Rock Products

JAN 2013

Rock Products is the aggregates industry's leading source for market analysis and technology solutions, delivering critical content focusing on aggregates-processing equipment; operational efficiencies; management best practices; comprehensive market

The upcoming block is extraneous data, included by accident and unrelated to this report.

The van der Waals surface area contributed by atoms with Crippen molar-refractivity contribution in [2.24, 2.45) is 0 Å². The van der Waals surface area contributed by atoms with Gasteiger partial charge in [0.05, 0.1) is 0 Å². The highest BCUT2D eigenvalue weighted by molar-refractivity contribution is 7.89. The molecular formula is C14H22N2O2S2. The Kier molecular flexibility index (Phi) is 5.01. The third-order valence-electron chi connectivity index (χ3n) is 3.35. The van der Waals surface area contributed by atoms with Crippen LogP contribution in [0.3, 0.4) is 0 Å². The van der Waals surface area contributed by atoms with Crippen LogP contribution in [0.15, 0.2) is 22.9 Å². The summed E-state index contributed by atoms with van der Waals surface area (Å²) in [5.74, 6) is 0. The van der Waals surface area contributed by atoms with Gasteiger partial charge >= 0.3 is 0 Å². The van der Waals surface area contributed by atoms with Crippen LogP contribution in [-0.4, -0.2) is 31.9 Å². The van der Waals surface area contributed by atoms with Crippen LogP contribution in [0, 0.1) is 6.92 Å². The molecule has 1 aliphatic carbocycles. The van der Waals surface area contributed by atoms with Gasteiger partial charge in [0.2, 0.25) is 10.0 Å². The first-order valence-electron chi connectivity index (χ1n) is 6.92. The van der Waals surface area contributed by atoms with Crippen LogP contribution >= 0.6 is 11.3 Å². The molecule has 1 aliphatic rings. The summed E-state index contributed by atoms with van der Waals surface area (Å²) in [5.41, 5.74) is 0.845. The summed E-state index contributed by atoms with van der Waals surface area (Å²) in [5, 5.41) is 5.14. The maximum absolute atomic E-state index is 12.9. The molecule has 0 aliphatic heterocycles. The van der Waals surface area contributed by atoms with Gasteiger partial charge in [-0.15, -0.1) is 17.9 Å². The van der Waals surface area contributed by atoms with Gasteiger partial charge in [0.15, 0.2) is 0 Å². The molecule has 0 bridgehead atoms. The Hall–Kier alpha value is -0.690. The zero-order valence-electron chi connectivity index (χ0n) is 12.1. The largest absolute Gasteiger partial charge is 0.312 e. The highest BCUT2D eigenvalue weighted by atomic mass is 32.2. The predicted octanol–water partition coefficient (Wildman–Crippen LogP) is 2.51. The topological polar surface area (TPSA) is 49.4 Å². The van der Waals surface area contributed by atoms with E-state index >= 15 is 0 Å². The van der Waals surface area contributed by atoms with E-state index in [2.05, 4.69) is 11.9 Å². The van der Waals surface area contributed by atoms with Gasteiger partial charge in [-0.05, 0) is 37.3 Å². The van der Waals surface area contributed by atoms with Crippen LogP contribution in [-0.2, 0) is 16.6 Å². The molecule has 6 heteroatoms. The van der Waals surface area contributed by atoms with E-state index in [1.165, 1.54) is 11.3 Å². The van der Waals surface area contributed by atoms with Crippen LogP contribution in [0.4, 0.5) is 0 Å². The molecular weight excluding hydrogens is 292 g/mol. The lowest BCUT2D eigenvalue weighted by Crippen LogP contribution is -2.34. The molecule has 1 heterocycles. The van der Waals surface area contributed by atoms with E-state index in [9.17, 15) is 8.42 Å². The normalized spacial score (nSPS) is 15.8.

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Set Your Employees Up For Success With New Assignments A Solid Discussion Up-Front Will Increase Their Confidence And Reduce Mistakes. By Steve Schumacher Over the years, one of the things I have noticed about managers is that they do not do a very good job of giving their employees new assignments. Man‐ agers, generally, have gotten better at delegating assignments and believing in empowering their employees. Unfortunately, they tend to be in a hurry and do not spend enough time upfront to ensure that the employee understands the assignment clearly. There are several reasons for this: n Managers are in a rush and will not take the time to have a meaningful discussion. n Employees want to show their boss that they can do the assign‐ ment with little direction. n Priorities are constantly changing and managers know that giving a lot of direction may be a waste of time because the whole assignment may change quickly. n Employees are afraid of asking a lot of questions for fear of looking incapable. The payoffs in taking the time to send an employee off on a new assignment effectively are many: n It will set the employee on the right path toward a goal. n Clear, specific targets for performance can be set. n An opportunity to plan for potential obstacles. n Establishment of clear responsibilities in each area of the assignment. n Ensures that the employee knows how the assignment contributes to the organization's goals. To have an effective meeting, when giving a new assignment, follow these steps: 32 ROCKproducts • JANUARY 2013 1. State the purpose of the meeting. Be very clear with the employee why you are meet‐ ing with them. Let them know why you are asking them to take on the new assignment. If you can, tell them you want to dis‐ cuss the assignment with them in advance of the meeting. That will give them time to mentally prepare. Steve Schumacher is a management consultant, trainer and public speaker with more than 25 years of experience in numerous industries throughout North America, including aggregates operations. He can be reached at 2. Describe the task, the results expected, and why the task is important. Make it crystal clear to the em‐ ployee what exactly it is you are asking them to do. Simply because it is clear in your mind, does not mean they see it the same way. If you have some quantifiable out‐ come you are seeking, share that with the employee. They will be more motivated if they have a scoreboard. Let them know why this assignment is important to you, your department, the company, etc. 5. Agree on an action plan. This step is crucial. Do not leave the meeting until you both have agreed on Who does What by When. Do not run the risk of leaving the discussion with one perception and the em‐ ployee having a different one. 3. Discuss how the employee will accomplish the assignment. The key word here is "discuss." Get their ideas on how they see the assignment being com‐ pleted. Work with them on identify‐ ing what resources they will need, the time they need, and any extra help they may need from you. 6. Encourage the employee. This is your opportunity to be a cheerleader. Tell the employee that you have faith in their ability. Make sure they hear that you are available to assist, if needed. It is important that the employee feels confident. Showing your support and availabil‐ ity will help. 4. Discuss any potential barriers. Ask the employee what they see as the challenges to getting this assignment completed success‐ fully. You may know all of the barri‐ ers and challenges, but asking them to identify them will develop buy‐in and ownership on their part. 7. Set a follow-up time. Get out your calendars and set up a time to get back together. That will be an opportunity for you to check on their progress and add any coaching that is necessary. People do not be‐ come perfect overnight, so set a time to do any mid‐course corrections that may be necessary.

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